Surgeon General Dr. David Satcher on the National Suicide Prevention Strategy
(CNN) -- Dr. David Satcher is the Surgeon General of the United States, having begun his term in February 1998. He also serves as the Assistant Secretary for Health. Prior to these positions, Dr. Satcher was appointed by President Clinton in 1993 as Director of the Centers for Disease Control and Prevention and Administrator of the Agency for Toxic Substances and Disease Registry. From 1982 to 1993 Dr. Satcher was president of Meharry Medical College in Nashville, Tennessee.
Dr. David Satcher: Hello, I'm Surgeon General David Satcher, and it's a pleasure to be here to discuss the National Strategy for Suicide Prevention.
CNN Moderator: Is suicide a growing problem?
Dr. David Satcher: Well, yes and no. The rate of suicide has been fairly stable at about 10 to 11 per 100,000 people. I think what we're especially concerned about is the growing rate among young people and the fact that suicide has tripled among adolescents since 1952. Just in the last 20 years or so, we've seen a doubling of suicide in the 10-14-year-old age group. Likewise, among African American males between 15 and 19, suicide has doubled since 1980, according to recent CDC reports.
Question from chat room: How can we increase physicians' awareness of screening for depression and other mental health illnesses?
Dr. David Satcher: I think it obviously has to begin with our training programs for medical professions. But we're trying to catch up, so we're trying to get training included as part of continuing education programs. We're very pleased with the response and the cooperation that we're getting from primary care organizations. I especially want to recognize the support of the Carter Center in Atlanta for their help in this regard. We've just learned that our national physician assistant organization has made adolescent suicide a priority for the next year. All of these efforts are critical and will help reduce the suicide rate.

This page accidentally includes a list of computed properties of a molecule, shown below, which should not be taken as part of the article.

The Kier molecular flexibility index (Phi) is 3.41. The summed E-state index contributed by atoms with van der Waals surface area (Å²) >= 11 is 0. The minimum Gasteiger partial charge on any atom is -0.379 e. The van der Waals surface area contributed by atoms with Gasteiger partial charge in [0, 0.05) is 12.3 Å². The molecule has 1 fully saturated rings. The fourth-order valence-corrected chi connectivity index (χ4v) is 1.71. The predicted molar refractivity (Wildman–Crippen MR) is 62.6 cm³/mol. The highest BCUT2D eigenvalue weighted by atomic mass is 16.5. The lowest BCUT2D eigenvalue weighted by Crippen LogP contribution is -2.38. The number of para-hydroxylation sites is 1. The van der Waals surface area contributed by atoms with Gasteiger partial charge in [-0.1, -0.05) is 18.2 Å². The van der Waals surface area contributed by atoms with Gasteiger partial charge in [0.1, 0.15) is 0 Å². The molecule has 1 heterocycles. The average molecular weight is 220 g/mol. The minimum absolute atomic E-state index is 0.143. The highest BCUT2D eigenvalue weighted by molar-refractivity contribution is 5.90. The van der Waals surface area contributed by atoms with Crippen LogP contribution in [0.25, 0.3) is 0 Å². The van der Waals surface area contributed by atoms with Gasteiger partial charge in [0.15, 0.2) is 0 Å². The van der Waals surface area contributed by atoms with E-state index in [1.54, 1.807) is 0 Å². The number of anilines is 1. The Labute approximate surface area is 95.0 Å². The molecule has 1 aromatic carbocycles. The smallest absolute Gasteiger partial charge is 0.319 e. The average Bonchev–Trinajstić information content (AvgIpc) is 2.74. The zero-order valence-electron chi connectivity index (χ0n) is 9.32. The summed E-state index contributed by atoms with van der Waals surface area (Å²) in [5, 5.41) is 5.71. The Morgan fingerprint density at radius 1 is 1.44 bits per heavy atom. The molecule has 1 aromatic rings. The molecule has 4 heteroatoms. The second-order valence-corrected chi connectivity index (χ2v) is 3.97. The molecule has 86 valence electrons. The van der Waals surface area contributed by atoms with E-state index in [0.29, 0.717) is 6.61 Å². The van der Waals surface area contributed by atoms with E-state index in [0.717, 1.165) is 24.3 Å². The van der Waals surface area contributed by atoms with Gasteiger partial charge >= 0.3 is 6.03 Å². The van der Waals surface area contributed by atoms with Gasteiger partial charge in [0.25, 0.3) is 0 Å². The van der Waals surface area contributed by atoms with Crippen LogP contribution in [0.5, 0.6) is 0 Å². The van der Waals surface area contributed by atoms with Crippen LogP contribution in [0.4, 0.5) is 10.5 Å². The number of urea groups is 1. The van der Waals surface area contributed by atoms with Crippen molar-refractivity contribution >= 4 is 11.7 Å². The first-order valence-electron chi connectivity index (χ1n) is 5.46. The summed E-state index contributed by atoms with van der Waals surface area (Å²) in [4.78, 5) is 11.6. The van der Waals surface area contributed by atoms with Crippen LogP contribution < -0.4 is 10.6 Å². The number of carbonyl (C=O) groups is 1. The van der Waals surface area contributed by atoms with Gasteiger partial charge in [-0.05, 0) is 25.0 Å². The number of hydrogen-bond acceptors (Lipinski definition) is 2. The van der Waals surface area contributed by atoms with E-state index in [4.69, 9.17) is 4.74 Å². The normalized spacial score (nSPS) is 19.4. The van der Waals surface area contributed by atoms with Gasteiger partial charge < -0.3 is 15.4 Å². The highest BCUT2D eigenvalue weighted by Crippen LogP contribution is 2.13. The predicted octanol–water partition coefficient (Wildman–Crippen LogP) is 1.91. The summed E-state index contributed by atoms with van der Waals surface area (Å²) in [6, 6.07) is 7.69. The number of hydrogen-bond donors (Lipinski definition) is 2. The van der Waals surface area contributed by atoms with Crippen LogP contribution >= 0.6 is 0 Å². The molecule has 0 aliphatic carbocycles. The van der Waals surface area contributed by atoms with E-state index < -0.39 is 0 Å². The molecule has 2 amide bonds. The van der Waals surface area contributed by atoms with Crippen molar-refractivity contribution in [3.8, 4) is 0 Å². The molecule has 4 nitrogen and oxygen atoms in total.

CNN Moderator: What can be done to reduce the stigma related with suicide?
Dr. David Satcher: The stigma related to suicide is closely related to the stigma related to mental health problems. We have made some progress in this area, but we must continue the effort. We want more people to do what Tipper Gore did and come out to discuss their own treatment for depression and how they can return to productive lives and positive relationships.
The teenager on our panel today, Maggie Ming, talked about how she had been personally helped by programs targeting teenagers at risk for suicide in the schools. These kinds of efforts will all continue to reduce the stigma and discrimination against mental illness and against suicidal ideation. But whether we're dealing with cancer, HIV/AIDS, or with mental illness, it is usually the sense of hopelessness that feeds stigma. So, a major message here is that mental health problems are treatable and suicide is preventable.
Question from chat room: What role do you think public schools can play in preventing suicides by young people?